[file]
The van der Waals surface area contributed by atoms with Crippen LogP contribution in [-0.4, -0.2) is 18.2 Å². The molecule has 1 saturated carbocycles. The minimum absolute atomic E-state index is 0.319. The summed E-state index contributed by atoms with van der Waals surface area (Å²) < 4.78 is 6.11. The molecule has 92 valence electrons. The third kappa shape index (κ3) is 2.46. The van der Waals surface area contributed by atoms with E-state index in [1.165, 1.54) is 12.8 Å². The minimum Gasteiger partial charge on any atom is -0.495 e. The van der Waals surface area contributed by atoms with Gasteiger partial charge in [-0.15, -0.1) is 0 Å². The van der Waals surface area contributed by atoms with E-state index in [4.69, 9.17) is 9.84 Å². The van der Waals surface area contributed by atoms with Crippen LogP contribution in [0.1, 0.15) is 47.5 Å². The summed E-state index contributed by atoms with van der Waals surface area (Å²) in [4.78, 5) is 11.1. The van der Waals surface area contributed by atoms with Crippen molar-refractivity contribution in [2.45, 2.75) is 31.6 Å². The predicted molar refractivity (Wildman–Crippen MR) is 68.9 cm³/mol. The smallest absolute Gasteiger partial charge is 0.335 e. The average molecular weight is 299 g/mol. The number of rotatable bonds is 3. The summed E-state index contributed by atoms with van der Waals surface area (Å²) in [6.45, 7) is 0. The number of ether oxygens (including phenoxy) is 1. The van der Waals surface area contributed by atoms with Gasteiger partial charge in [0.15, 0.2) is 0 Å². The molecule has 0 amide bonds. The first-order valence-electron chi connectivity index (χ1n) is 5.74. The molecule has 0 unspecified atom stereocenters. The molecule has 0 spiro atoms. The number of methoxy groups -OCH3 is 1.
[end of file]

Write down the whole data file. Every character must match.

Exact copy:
The van der Waals surface area contributed by atoms with Crippen LogP contribution in [-0.4, -0.2) is 18.2 Å². The molecule has 1 saturated carbocycles. The minimum absolute atomic E-state index is 0.319. The summed E-state index contributed by atoms with van der Waals surface area (Å²) < 4.78 is 6.11. The molecule has 92 valence electrons. The third kappa shape index (κ3) is 2.46. The van der Waals surface area contributed by atoms with E-state index in [1.165, 1.54) is 12.8 Å². The minimum Gasteiger partial charge on any atom is -0.495 e. The van der Waals surface area contributed by atoms with Gasteiger partial charge in [-0.15, -0.1) is 0 Å². The van der Waals surface area contributed by atoms with E-state index in [4.69, 9.17) is 9.84 Å². The van der Waals surface area contributed by atoms with Crippen LogP contribution in [0.1, 0.15) is 47.5 Å². The summed E-state index contributed by atoms with van der Waals surface area (Å²) in [4.78, 5) is 11.1. The van der Waals surface area contributed by atoms with Crippen molar-refractivity contribution in [2.45, 2.75) is 31.6 Å². The predicted molar refractivity (Wildman–Crippen MR) is 68.9 cm³/mol. The smallest absolute Gasteiger partial charge is 0.335 e. The average molecular weight is 299 g/mol. The number of rotatable bonds is 3. The summed E-state index contributed by atoms with van der Waals surface area (Å²) in [6.45, 7) is 0. The number of ether oxygens (including phenoxy) is 1. The van der Waals surface area contributed by atoms with Gasteiger partial charge in [0.15, 0.2) is 0 Å². The molecule has 0 amide bonds. The first-order valence-electron chi connectivity index (χ1n) is 5.74. The molecule has 0 unspecified atom stereocenters. The molecule has 0 spiro atoms. The number of methoxy groups -OCH3 is 1.